The most compelling part of the dialogue between Ronnie, the ethnic Chinese young man, and Benjamin, the blue-eyed Caucasian from Wisconsin (or "Wuss-consin," as Ronnie describes it) is that neither character ultimately convinces the other that identity is dependent on ethnicity (Ronnie) or on cultural inheritance (Benjamin). In fact, the last lines of the play show us two characters who have missed a chance to understand the complexity of identity. In the last stage direction, we see that these two characters have passed each other like ships in the night:
(Benjamin sucks his salted plum and listens to the sounds around him. Ronnie continues to play. The two remain oblivious of one another. Light fades slowly to black.)
Clearly, Ronnie has failed to understand Benjamin's cultural "Chinese-ness" founded upon the nurturing of his Chinese parents, which Ronnie dismisses out-of-hand because Benjamin simply doesn't look Chinese. At the same time, Benjamin laments Ronnie's failure to appreciate his Chinese heritage--and gives no thought to the possibility that Ronnie identifies himself not by his Chinese ethnicity but by his love of jazz and the violin.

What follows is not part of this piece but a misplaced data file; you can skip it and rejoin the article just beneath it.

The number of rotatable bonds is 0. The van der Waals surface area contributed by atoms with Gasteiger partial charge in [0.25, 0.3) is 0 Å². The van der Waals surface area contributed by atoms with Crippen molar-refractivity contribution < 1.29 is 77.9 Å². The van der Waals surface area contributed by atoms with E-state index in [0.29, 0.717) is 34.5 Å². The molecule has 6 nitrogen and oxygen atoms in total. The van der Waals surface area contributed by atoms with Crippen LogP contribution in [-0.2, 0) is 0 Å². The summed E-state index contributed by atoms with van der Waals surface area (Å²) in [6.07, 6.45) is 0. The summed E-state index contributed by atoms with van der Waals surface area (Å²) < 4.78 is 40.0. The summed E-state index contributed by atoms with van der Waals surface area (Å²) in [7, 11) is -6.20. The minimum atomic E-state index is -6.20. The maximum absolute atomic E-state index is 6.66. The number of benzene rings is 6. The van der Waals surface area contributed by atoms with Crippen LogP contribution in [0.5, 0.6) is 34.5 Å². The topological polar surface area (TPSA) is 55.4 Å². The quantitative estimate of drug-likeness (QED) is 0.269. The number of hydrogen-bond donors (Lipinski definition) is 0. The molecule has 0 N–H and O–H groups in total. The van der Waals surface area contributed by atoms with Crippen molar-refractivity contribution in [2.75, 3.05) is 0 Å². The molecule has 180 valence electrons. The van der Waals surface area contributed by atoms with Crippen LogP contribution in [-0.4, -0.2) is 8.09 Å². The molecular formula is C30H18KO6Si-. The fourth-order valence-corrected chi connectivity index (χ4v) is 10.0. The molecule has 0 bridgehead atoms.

Hwang's stage direction at the end of the play implies that one's cultural and ethnic identity is an amalgam of nature and nurture but, more important, how one identifies oneself may be the result of something other than ethnicity and nurturing--Ronnie seems to be a product of neither.
The issue of whether identity derives from genes or one's nurturing is beside the point in this play. The fact that the characters, at the play's conclusion, are in their own worlds, oblivious of one another, testifies to the complex inability of us all to fully resolve issues of identity, issues that are made much more difficult for an individual who has two cultures, two ethnicities, and another force pulling him or her in three directions--nature, nurture, personal inclination.